In the run up to the American presidential elections we will be asking a panel of BBC News Online users to share their views. Here, we asked them for their thoughts on the row over negative campaign ads and John Kerry's war record.
Sadly, this issue is everywhere with critical issues such as healthcare being left aside.
MEET THE PANEL
Name: Jorge Caspary
Lives: Tallahassee, Florida
Works: Civil engineer
Current voting intention: Republican
In 10 words or less:
"Bolivian immigrant, geologist, father-of-three, moderate Republican"
Nobody is questioning Kerry's service to his country.
However, unlike Bob Dole and George Bush Sr, when Kerry decided to feature his former war mates in his campaign in an attempt to win over veterans, his short war record was revealed and questions began to be asked.
His campaign realised that this was costing votes and rushed to put out this firestorm.
He ultimately asked President Bush for his help in doing this.
Hopefully this is the end of it and we are ready to move onto tangible issues.
I think core party members, such as me, will usually vote for their party regardless of dirty ads or tactics from the opposing side.
However, I believe that political ads will have an effect on undecided voters, who will decide this presidential race.
Sadly we are seeing an escalation of dirty tactics from both sides with the ultimate loser being America, as these ads are a turn off for potential voters.
The result is the most powerful nation on Earth being governed by a voting minority that is able to endure the trash that is heaped on them during election time.
Send us your comments on Jorge's views using the form below.
Interesting comments. At the same time, a nice inconspicuous incorporation of the writer's political slant.
Tae Il Kim, Seoul, Korea
Dirty tactics, Jorge? The GOP has written the book on sleaze. In 1988 it was Bush Sr's exploitation of the Willie Horton tragedy. In 2000 it was Dubya's savaging of John McCain. Today, it is the "Swift Boat" attacks on Kerry - attacks made with flimsy evidence and contradictory "memories". You're a "moderate" Republican. But as a "core" GOP voter, you bear part of the blame.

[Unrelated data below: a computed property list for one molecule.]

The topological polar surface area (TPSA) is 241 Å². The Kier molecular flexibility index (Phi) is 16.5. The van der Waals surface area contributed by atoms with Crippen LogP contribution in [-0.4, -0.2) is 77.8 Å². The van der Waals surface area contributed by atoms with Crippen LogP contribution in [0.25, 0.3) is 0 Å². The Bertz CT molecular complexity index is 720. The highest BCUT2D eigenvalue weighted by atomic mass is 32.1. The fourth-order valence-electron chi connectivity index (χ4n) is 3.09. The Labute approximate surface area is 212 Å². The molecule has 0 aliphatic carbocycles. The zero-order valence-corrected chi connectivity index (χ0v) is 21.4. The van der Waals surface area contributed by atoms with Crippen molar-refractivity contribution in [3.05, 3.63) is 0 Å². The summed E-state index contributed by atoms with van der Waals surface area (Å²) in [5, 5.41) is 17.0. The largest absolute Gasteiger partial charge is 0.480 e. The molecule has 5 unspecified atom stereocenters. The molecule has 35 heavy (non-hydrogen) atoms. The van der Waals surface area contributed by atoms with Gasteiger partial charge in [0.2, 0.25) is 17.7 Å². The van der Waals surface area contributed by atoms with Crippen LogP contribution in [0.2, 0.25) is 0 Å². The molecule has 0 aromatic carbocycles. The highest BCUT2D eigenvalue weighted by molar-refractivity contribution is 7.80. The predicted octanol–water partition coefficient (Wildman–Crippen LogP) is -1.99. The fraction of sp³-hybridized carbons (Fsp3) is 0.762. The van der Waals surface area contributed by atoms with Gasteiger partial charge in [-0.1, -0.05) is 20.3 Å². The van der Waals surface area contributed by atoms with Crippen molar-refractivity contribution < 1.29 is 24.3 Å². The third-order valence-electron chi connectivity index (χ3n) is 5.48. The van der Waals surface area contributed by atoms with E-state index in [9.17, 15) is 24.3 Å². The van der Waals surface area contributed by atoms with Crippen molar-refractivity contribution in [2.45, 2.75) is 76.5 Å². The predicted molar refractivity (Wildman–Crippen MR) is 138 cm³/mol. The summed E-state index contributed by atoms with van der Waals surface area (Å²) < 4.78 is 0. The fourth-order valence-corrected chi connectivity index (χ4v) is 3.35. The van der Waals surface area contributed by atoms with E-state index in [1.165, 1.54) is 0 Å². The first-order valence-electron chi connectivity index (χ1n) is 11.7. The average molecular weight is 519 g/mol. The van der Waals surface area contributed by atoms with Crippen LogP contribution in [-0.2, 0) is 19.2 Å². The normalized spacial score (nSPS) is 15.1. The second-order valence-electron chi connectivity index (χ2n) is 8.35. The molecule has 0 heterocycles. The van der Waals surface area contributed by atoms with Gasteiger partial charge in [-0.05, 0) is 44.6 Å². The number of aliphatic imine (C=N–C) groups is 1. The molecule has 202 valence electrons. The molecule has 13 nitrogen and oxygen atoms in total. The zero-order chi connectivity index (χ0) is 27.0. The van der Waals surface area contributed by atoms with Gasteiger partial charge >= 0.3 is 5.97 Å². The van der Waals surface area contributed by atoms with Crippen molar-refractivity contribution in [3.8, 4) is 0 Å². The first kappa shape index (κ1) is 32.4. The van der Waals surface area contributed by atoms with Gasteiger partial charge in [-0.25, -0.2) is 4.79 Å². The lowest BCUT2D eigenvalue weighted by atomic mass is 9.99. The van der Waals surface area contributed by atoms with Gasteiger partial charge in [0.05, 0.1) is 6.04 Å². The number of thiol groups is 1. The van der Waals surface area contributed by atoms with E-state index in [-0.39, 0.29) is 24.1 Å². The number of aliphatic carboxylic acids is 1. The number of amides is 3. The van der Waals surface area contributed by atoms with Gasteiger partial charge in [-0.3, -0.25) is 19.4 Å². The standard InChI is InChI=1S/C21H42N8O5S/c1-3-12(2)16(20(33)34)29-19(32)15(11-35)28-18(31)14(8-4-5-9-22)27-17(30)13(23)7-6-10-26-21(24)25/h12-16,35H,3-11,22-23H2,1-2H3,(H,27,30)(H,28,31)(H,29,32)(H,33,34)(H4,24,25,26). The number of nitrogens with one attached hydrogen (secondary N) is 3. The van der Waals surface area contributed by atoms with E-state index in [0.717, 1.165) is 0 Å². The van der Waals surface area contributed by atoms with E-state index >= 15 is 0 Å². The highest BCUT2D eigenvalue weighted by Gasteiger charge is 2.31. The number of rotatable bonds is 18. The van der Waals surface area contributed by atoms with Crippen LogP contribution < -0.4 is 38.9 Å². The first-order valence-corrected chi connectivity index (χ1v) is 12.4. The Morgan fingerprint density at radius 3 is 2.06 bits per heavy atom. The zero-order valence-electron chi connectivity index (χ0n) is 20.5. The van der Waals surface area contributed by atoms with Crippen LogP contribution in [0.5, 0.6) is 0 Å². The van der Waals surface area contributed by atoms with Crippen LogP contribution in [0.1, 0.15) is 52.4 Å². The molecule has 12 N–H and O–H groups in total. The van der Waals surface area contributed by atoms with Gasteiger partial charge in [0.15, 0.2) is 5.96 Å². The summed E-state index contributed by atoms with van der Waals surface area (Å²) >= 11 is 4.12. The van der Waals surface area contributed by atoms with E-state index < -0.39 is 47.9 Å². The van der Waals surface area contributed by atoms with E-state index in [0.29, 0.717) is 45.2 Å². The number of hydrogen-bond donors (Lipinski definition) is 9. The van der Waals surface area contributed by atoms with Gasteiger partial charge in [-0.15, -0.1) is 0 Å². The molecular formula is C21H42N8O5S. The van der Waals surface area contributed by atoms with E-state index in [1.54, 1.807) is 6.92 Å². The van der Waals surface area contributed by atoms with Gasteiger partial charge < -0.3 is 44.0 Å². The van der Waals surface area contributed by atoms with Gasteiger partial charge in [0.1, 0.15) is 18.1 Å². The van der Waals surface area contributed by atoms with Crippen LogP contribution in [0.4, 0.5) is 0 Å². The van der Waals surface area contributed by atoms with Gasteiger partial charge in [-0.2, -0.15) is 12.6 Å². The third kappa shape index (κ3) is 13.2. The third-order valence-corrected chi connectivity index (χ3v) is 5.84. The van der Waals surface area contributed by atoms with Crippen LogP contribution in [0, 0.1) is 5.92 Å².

John, Fremont, USA
"His campaign realised that this was costing votes and rushed to put out this firestorm." I think this was their big mistake, they should have just let it drop off the end of the table and found another point to sell Kerry on. The negative publicity has made the SBVT a national phenomenon rather than a limited three-state attack that they could afford to pay for.
Neil Harbott, McKinney, TX, USA
I agree, what is a democracy when not all the votes are counted? Gore won the popular vote in 2000 and should have been president, a true democracy would count everyone's vote for president. Yet what we have in the US right now is exactly that, a minority government who did not even win the election. I'm with Kerry this time round. I just hope all our votes are counted this time.
Brian Johnson, Columbus, Ohio, USA
I believe Jorge is correct. It was Kerry who played up his Vietnam record and made it the cornerstone of his campaign, and talked about little else. Now that Kerry's Vietnam record is called into some question somehow it's the 'Republicans' who are being tagged as the ones who don't want to talk about the real issues. It's sad to see now that we have decorated Vietnam veterans calling each other liars. But this is sometimes the price you pay when you decide to jump into the political arena with both feet.
Eric Austin, Passaic, New Jersey, USA.